EDPB: Data Protection Guidelines on Video Surveillance
At its 17th plenary meeting on 28/29 January 2020, the European Data Protection Board (EDPB) adopted guidelines on the processing of personal data through video devices. The guidelines take into account a prior public consultation on the topic (see eucrim 2/2019, p. 105).
These guidelines examine how the GDPR applies in relation to the processing of personal data by video devices and how consistent application of the GDPR can be ensured in this regard. The examples are not exhaustive, but the general reasoning can be applied to all potential areas of use. They cover both traditional video devices and smart video devices.
The EDPB highlights that the intensive use of video devices has massive implications for data protection. It also affects citizens’ behaviour. In particular, the technologies can limit the possibilities of anonymous movement and anonymous use of services. While individuals might be comfortable with video surveillance set up for a certain security purpose, for example, guarantees must be taken to avoid misuse for totally different and – for the data subject – unexpected purposes (e.g., marketing purpose, employee performance monitoring, etc.). The huge amount of video data generated, combined with new technical tools to exploit images, increase the risk of secondary use. Furthermore, video surveillance systems in many ways change the way professionals from both the private and public sector interact. The growing implementation of intelligent video analysis has contributed to high-performance video surveillance. These analysis techniques can be either more intrusive (e.g. complex biometric technologies) or less intrusive (e.g., simple counting algorithms). The data protection issues raised in each situation may differ, as will the legal analysis when one or the other of these technologies has been used.
In addition to privacy issues, there are also risks related to the possible malfunctioning of these devices and the biases they may produce. According to the guidelines report, research studies found that software used for facial identification, recognition, and analysis performs differently based on the age, gender, and ethnicity of the person, and algorithms are based on different demographics. Thus, bias is one of the major problems of video surveillance; data controllers must regularly assess the relevance of such identification methods and supervise the necessary guarantees. The EDPB ultimately stresses that “video surveillance is not by default a necessity when there are other means to achieve the underlying purpose.”
The guidelines address the lawfulness of processing, including the processing of special categories of data, the applicability of the household exemption, and the disclosure of footage to third parties. Other analysed items include:
- Processing of special categories of data;
- Rights of the data subject;
- Transparency and information obligations;
- Storage periods and erasure obligations;
- Technical and organisational measures;
- Data protection impact assessment.
The EDPB – an assembly of the EEA data protection authorities and the European Data Protection Supervisor – works on consistent application of data protection rules throughout the European Union and promotes cooperation between the EU’s data protection authorities. (TW)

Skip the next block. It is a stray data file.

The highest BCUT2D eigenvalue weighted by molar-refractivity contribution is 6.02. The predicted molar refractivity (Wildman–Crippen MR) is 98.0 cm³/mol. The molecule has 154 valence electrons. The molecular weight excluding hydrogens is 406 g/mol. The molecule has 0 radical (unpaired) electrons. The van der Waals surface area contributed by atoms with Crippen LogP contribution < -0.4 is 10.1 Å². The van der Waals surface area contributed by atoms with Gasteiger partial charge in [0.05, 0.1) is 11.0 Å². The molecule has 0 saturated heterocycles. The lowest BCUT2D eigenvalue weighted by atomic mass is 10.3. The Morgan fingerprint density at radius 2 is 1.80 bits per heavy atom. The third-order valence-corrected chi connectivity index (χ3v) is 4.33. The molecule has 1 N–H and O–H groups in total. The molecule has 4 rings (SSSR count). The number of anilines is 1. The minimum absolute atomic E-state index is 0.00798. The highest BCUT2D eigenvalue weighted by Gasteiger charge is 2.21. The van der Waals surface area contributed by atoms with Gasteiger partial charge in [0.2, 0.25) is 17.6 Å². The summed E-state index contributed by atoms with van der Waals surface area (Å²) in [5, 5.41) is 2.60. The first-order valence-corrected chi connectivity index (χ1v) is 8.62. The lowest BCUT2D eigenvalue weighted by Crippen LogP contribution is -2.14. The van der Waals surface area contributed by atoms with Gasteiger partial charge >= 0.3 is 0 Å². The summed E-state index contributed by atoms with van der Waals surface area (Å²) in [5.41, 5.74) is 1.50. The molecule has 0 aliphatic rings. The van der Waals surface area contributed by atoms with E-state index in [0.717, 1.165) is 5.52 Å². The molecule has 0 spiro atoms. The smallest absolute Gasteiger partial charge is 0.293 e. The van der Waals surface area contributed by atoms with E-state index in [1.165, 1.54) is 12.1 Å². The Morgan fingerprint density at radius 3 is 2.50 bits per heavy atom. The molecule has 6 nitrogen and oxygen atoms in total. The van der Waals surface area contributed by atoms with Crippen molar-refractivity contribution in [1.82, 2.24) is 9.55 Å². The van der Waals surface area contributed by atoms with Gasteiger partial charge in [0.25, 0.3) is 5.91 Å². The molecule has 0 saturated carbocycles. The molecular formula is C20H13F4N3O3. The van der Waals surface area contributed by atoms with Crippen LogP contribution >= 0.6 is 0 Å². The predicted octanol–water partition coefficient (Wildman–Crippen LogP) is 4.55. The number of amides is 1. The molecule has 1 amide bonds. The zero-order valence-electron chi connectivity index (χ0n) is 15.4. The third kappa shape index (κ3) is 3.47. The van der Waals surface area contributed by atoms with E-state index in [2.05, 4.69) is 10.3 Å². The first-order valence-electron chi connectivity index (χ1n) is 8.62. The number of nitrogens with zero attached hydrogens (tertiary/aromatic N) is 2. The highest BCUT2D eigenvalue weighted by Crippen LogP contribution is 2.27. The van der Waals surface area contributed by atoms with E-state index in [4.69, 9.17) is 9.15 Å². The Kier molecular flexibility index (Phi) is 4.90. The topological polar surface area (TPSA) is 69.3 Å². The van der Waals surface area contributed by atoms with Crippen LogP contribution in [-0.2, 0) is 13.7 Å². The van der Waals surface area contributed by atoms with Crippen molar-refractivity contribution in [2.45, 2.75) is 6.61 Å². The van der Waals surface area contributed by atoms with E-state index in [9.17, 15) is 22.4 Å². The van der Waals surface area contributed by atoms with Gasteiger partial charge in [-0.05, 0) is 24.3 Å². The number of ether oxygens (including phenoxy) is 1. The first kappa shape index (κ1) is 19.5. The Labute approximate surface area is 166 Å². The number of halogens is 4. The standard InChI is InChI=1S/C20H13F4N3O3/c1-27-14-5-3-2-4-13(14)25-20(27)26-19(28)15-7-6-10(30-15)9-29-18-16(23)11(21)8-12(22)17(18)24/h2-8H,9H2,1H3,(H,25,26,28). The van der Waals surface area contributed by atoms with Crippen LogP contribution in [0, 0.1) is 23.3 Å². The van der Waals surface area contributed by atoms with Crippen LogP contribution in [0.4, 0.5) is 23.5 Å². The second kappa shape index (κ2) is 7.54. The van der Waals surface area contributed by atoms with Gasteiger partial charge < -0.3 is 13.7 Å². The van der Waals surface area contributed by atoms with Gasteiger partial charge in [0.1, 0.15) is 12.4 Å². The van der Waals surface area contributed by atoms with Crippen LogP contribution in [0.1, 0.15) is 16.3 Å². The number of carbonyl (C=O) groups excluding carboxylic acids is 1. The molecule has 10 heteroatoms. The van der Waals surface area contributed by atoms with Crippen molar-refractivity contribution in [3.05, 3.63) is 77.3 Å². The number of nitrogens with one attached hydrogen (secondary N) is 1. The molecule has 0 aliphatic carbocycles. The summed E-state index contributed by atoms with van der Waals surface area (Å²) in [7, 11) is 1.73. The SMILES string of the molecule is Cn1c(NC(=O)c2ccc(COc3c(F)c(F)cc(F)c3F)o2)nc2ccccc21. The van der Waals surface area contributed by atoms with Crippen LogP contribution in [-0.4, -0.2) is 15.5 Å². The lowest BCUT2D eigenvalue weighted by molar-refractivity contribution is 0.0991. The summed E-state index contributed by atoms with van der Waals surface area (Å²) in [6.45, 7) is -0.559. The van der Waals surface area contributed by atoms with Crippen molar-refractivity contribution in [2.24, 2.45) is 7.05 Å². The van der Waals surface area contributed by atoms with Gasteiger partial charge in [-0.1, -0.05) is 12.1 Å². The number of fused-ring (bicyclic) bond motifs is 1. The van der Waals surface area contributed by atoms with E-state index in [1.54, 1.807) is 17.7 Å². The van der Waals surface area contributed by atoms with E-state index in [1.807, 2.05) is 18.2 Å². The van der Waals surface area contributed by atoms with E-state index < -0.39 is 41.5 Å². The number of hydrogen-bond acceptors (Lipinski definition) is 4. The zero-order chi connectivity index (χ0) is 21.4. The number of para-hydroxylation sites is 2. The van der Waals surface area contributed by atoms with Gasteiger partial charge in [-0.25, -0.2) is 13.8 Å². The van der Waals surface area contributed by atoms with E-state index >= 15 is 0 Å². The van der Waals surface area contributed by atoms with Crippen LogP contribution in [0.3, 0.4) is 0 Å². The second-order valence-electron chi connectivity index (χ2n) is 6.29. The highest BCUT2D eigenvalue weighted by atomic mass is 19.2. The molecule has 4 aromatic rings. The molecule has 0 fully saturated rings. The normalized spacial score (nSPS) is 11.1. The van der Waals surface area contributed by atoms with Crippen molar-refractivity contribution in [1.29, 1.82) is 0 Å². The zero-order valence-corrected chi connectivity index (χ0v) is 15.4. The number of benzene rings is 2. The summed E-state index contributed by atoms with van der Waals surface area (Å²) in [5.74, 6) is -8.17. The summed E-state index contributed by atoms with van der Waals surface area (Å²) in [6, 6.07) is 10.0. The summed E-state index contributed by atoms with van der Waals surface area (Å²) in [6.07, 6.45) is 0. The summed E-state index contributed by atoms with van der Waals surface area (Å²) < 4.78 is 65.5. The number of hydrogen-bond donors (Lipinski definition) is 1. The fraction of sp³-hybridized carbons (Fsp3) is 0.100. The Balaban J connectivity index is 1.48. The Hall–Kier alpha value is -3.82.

Corona Outbreak and Data Protection
The outbreak of COVID-19 and subsequent initiatives and policy measures have triggered many crucial privacy and data protection law issues. The VUB Law, Science and Technology Society Research Group has provided a collection of statements and materials on tracking initiatives and on European/international resources on the pandemic at its website.
In a statement of 19 March 2020, the European Data Protection Board (EDPB) provides an answer to several questions on data protection in the context of the fight against the COVID-19 pandemic. The statement focuses on the processing of personal data by both public health authorities and employers. The EDPB refers to EU data protection rules and stresses that the GDPR does not, in general, hinder restrictions of freedom in this emergency situation; however, these measures must be proportionate and limited to the emergency period. Under certain circumstances, the GDPR allows the processing of personal data in the interest of public health without the individual’s consent. The EDPS statement also serves as a reminder of the core principles relating to the processing of personal data.
For the processing of electronic communication data, such as mobile location data, the e-Privacy Directive additionally applies. In this context, public authorities should first aim to process location data in anonymously (i.e., processing data should be aggregated in a way that individuals cannot be re-identified). This could enable the generation of reports on the concentration of mobile devices at a certain location (“cartography”). If it is not possible to only process anonymous data, Art. 15 of the ePrivacy Directive enables the Member States to introduce legislative measures pursuing national security and public security. Such emergency legislation is possible under the condition that it constitutes a necessary, appropriate, and proportionate measure within a democratic society. If these measures are introduced, a Member State is obliged to put in place adequate safeguards, such as granting individuals using electronic communication services the right to judicial remedy. The proportionality principle also applies. The least intrusive solutions should always be preferred, taking into account the specific purpose to be achieved.